MSP Talks: Morrill Scholars discuss excellence through diversity
Through their passion for diversity and social justice advocacy, four second year Morrill Scholars are making their mark at The Ohio State University and inspiring other to do the same. Speaking on their own unique experiences and perspectives, the four students took to the stage at Saxbe Auditorium on October 20, 2015 to an audience of over 100 students, faculty, staff and family members. And although the voices and narratives were different for each, the passion these students showed by promoting excellence through diversity differed not at all.
Marshall Troxell, a neuroscience/pre-med major from Hilliard, Ohio, spoke about the socioeconomic and racial disparities in healthcare in the United States. He believes – and has the research to back up that belief – that improving the availability and continuity of primary care will provide better and less expensive care for underrepresented groups.
Kamaria Thomas, who is undecided in her major, hails from Westerville, Ohio. She talked about how black women’s narratives aren’t being heard and described how the lack of research about these women’s experiences leads to a lack of resources. She reminded the audience that black women were very important during the Civil Rights and Black Lives Matter movements and encouraged everyone to take notice of the voices that are missing from popular culture.
Stephanie Wentzel, from Columbus, is also studying neuroscience and pre-med. A military child, Stephanie attended a new school about every three years, including a school in Hawaii where she was one of only a few white students. When she experienced discrimination from her fellow students, it helped her begin to understand the experiences of other marginalized groups.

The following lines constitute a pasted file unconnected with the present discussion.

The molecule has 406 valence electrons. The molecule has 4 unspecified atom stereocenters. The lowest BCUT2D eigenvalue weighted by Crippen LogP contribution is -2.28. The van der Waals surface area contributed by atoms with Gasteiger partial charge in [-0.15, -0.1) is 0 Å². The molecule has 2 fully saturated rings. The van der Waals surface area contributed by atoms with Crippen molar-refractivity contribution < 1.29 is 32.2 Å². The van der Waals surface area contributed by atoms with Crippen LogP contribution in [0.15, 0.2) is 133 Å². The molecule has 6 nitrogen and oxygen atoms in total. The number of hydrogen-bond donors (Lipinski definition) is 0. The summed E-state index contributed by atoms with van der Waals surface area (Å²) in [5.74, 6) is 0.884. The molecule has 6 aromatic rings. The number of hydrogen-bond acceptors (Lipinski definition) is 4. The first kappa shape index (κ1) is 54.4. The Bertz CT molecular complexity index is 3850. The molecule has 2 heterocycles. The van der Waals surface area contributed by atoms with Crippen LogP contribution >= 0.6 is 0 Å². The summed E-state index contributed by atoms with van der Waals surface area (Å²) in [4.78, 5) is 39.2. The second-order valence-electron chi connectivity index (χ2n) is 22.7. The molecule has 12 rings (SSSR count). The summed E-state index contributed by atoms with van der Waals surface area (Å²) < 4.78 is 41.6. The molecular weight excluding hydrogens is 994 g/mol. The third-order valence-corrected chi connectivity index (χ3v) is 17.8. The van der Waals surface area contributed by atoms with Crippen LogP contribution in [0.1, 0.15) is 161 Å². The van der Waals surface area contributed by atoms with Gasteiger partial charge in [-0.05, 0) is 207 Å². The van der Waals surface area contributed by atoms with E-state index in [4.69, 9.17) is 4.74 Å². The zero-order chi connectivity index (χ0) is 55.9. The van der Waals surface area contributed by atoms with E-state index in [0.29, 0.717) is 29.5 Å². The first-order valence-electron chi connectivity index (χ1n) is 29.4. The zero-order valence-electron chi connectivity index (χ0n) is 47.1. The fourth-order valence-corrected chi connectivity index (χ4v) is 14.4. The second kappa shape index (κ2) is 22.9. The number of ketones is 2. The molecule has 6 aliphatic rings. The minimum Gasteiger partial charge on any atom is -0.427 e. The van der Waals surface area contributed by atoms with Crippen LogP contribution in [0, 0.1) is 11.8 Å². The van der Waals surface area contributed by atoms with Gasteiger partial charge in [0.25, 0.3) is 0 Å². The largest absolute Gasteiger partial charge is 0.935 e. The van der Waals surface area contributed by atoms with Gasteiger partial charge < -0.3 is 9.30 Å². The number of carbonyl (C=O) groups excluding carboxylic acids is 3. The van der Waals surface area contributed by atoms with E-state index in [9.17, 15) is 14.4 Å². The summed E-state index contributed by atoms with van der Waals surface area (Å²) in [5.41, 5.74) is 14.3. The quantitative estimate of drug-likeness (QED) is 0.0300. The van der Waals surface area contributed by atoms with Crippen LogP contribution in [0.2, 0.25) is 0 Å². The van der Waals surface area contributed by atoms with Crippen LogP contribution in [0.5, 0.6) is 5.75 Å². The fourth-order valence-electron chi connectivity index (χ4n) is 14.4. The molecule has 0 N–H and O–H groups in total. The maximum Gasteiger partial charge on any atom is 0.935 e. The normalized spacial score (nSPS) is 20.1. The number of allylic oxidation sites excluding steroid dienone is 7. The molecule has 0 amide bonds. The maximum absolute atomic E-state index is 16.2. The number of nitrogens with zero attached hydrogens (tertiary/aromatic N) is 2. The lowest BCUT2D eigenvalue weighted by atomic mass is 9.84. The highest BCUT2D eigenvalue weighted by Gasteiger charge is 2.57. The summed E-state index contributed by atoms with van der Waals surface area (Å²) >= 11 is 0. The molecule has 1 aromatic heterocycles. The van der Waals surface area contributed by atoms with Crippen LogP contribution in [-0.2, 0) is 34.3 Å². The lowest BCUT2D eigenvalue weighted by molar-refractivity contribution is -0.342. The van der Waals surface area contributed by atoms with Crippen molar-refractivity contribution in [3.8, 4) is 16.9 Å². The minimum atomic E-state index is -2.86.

Yusef Saeed, a neuroscience/pre-med major from Cincinnati, spoke about being a Muslim and the Islam religion. He told three stories that illustrated qualities essential for the Golden Rule: understanding, empathy and patience. Yusef emphasized the importance of not categorizing anyone, that hope and connection between people are what is important.
After the Morrill Scholars presented, they held a panel discussion, taking questions from the audience and digging deeper into the process of creating their Talks. They each discussed how they identified their social justice passion, as well as how they found the courage to pursue activism for lasting change. The event ended with each Scholar being presented with an award from their mentor who helped them craft their message.
The Morrill Scholars Program would like to thank Blaze Pizza, Buckeye Donuts, and Chipotle Mexican Grill for the gift cards they generously donated in raffles between each Talk. Check the website for details about the next MSP Talk event.
The Morrill Scholars Program (MSP) is the largest diversity leadership scholarship program of its kind, awarding over 300 high school seniors scholarships each year. The scholarship is awarded to students who showed commitment to both academics and diversity by excelling in the classroom and making a positive impact in their communities and contributing to those around them.